The light of dawn had yet to brighten the day when we slipped our lines free and drifted away from the dock. A day of rain and strong winds had been forecast but, when we awoke, it was to hear nary a sound of wind in the rigging or rain pattering on our decks. Time to go.
It had taken some work to get ourselves to this position though. We departed Ontario on Dec 12th and arrived at the marina on the 14th. There we found a ladder and climbed under the shade cloth enveloping our vessel. The decks were filthy as usual. Murray undid the padlock and I ventured below. Mould! Oh well, it was not unusual. The summer had been very wet and many boats had the same problem. The next day, the boat was moved into the work yard where the real work could commence.
As I cleaned belowdecks, Murray worked outside. He had discovered that our prop was seized. Calling on me to read the manual and hold the tiny bits, he carefully took the MaxProp apart, re-greased it and then put it back together. Other than congealed grease, he found no obvious problem with the prop but it seemed to move freely once again. Then it was time to check the thru-hulls. Last year, he had found some softness in the backing plates and feared that much work might be needed. Inspection showed the problem to be confined to just one thru-hull and easily dealt with.
We completed the work that needed to be done on land and took the opportunity to launch a day earlier than planned – on Dec 22nd. On the 23rd, we started the engine and motored to Reynolds where we would finish the jobs that could be done in the water. The Rialta took us on a Christmas adventure, first to Stuart, FL, to visit with George and Nancy Marvin where we had changed our engine last winter. They shared their Christmas celebration with us and it was a wonderful time. From there, we headed north of The Villages to meet up with some former sailors and great friends, Pete and Lani Tufts. Both couples must have thought we needed feeding as they gifted us with boxes of homemade cookies! Yumm!
All fun aside, there was still work to be done. Shopping trips depleted our bank account and filled the lockers with food and wine for the winter. Many gallons of fuel were carried aboard. Some repair work needed to be done on the dodger. All of these jobs were carried out in 85F with 80-95% humidity! The temperatures broke records for 7 days in a row. At bedtime, you almost had to peal your clothes off as they damply stuck to your skin. A late evening shower in the cockpit was the luxury looked forward to each day.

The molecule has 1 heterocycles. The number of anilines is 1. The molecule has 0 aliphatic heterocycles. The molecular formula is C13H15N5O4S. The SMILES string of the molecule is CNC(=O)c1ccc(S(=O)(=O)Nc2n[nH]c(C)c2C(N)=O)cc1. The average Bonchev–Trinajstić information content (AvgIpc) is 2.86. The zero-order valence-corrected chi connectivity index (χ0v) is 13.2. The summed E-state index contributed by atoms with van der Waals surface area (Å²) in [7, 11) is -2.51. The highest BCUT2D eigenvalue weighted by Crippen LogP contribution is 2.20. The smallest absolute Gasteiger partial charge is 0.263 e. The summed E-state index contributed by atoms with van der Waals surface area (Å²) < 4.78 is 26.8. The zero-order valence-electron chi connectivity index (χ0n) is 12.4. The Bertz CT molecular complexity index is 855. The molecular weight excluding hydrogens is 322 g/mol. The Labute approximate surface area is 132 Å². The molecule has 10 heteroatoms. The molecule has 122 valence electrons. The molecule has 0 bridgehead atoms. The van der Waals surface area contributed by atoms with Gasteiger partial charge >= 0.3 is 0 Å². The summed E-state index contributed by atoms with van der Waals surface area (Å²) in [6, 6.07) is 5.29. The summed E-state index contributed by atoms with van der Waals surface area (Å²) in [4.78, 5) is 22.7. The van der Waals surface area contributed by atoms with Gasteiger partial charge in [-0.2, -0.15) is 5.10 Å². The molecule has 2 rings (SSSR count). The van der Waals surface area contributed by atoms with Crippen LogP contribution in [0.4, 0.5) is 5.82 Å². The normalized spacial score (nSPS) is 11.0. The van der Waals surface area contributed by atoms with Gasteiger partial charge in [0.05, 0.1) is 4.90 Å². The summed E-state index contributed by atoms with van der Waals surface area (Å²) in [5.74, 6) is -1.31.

The list was getting shorter but a list of work or needed items never really disappears. It was time to start checking the weather reports. A cold front was coming and might carry us quickly down the ICW if we can position ourselves to use the wind. The timing of the front seemed to vary depending on whose report you read/listened to. So, when we awoke to find light winds on New Years Day, we took the opportunity to head out.
Today, we are sitting at anchor near Ft Matanzas, listening to the rain on the deck. It may stop by noon and allow us to continue south. But, if not, we will head south again tomorrow. The temperatures have definitely dropped – to a high of 59F. But the strong winds have yet to appear. Modified reports indicate perhaps tomorrow but definitely by Wed. Maybe.
It is good to be underway again. Some problems have shown up – a leak in the fresh water system that is challenging Murray. This time in the waterway is the perfect time to find these problems and to resolve them before heading to the islands.
We have some parts meeting us at George & Nancy’s place in Stuart – the repaired Ham radio, some glues and adapters. Plans are to stop there briefly, re-stock, do laundry, visit and then head on. Ready for the islands once again.
From 1997, through every winter, to 2016. Is this the last cruise? One never knows when that decision will be taken from you. For now, we will take it one day, one week, one month and one cruise at a time.
Hugs and love,
Heather & Murray Rand